I thought of you especially today when I was wondering around St Mark’s Square. There were loads of people and I wasn’t sure what to do. Other people were taking photos of themselves and each other in front of the basillica, or in front of anything really. Kids were chasing the pigeons, adults were being told off for feeding them (the pigeons, not the kids), some had pigeons sitting on their head or shoulders.
I was asked by loads of people to take photos of them with their cameras. Others I just took with mine …
I became aware of music. There are cafes in the square with orchestras playing and gorgeous waiters in white coats and black bowties. I saw a couple dancing
I wandered closer to the cafe and looked at the menu. The prices were out of this world, but then I thought “If mum was here with me, we’d be in there like a shot” … so Mum, I played ladies and thought of you while I drank my Darjeerling tea with lemon and listened to the beautiful music.
In Paris it isn’t at all unusual to see people walking their dogs. It’s not unusual to step over dog business or the streams of dog wee that seems to pour from buildings.
So I wasn’t surprised to see people walking their dogs in Avignon. But I was surprised to see dogs accompanying their owners on the train, or to a restaurant. One couple had a really big dog which somewhat surprised the lady at the next table when he showed a sudden interest in her food.
Imagine my surprise though, when I was walking up the Stada Nuova in Pavia the other day, to stop as a man and one golden retriever came out of a cafe. No, wait … not one … two. No hang on, there’s another one. Oh, and another one! Four! Four golden retrievers in the restaurant.
It seems the Italians love their dogs just as much as the French do. They take their dogs to Venice and sit with them in cafes in St Mark’s Square:
And they include their dogs in self-portraits standing in front of the church.
We (I obviously include myself in this as I’m one of them) are like rats … crawling over the city, finding our way into narrow (narrow) laneways, into buildings, onto boats. We are everywhere. We arrive by train (like I did), by plane (like Sarah and Ben will tonight), by car and by cruise ship (there were three in the harbour when I came into the station).
I’m not sure what I was expecting, but I wasn’t expecting the noise – of the water hitting the boats (it was quite rough on the Grand Canal) and of the boats’ squeaks as they rub against the jetties, and of so many boats. The people noise I can shut out, but this other noise surprised me, caught me off-guard, made me feel a bit overwhelmed.
I called Nicola and we kind of managed to understand each other. I found the right vaporetto station (thanks Sarah for the instructions) and was pulled with the tide of people onto a boat. I found a place to sit – I was to get off near the end of the Grand Canal. Getting off meant fighting against the tide of people and in the end I had to stop being polite and I just pushed.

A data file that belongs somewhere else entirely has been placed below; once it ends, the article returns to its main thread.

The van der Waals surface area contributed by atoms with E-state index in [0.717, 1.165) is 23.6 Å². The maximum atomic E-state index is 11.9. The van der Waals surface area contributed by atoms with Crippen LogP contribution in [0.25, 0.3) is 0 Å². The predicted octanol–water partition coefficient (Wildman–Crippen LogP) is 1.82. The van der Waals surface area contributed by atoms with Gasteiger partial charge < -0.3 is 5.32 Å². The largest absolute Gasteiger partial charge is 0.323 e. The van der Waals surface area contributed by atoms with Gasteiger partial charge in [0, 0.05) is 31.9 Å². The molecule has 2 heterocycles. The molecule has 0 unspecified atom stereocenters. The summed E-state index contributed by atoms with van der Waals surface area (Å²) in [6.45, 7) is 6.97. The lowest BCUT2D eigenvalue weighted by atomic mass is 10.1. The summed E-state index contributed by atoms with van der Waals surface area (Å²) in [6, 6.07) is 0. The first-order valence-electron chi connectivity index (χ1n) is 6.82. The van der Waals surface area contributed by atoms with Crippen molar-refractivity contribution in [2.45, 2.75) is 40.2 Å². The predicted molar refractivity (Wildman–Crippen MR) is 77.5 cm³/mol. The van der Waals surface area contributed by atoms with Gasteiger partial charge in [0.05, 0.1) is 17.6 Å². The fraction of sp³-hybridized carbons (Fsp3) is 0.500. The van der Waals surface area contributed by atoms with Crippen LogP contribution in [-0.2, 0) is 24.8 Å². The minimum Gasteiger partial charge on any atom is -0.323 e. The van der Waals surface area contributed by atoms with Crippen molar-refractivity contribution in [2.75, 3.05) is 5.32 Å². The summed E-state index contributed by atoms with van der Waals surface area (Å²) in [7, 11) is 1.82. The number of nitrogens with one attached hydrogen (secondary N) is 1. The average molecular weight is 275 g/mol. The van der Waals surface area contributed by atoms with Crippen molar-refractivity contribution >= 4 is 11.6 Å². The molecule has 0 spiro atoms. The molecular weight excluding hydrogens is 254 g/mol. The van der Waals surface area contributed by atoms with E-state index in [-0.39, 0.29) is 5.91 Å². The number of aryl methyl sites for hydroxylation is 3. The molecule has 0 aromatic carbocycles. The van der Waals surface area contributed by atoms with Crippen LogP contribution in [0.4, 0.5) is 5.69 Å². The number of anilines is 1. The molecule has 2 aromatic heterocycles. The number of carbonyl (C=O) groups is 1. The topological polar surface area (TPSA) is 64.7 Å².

Nicola was waiting at Arsenale station for me. At each other train station in each other city I’ve visited I’ve had a print out of directions from the station to the hotel from Google maps. When I was home, on the other side of the world, it seemed like a good idea. Then I got to Avignon and the first direction said, “head west in the direction of the SS1”. That’s the equivalent of saying, “turn left where the BP service station used to be”. I didn’t know what the SS1 was, let alone what direction I was facing! It made for some interesting (long) walks.
But Nicola was there waiting for me, and I don’t think any number of directions from Google street view would have helped. We went across to a street (Calle dei Forni – sounds like California, remember that) which was directly opposite the station, and we walk down that until we reach the photographer’s shop. We turn left and follow the church around. We turn left and go over the metal bridge. Sometimes when men have been fishing and catch something they bring it back and sit at the little table and chair there … and something I didn’t catch). So we walk along the canal, with the wall of the Arsenale on our right on the other side of the canal.
We then turn left, walk to the end of that street (I think you call them streets – but they’re about three feet wide, so I’m not sure) and go under a low arch which has an angel on it and turn right. Remember that when walking back the other way. We go to the end of that street, turn right, turn left, turn right, turn left, turn right, turn left, turn right, and we’re the house with the lion on it. The red house. (There is no alternative to the lefts and rights – that’s just the way the street goes.)
I did that walk three times yesterday – once with Nicola and twice by myself – the last time at quarter to ten after the Vivaldi concert. It is not in the tourist part of town, so is very quiet … and when a man coughs behind you, no matter how sore your feet are, you speed up!
More of my adventures later – for now, breakfast is calling!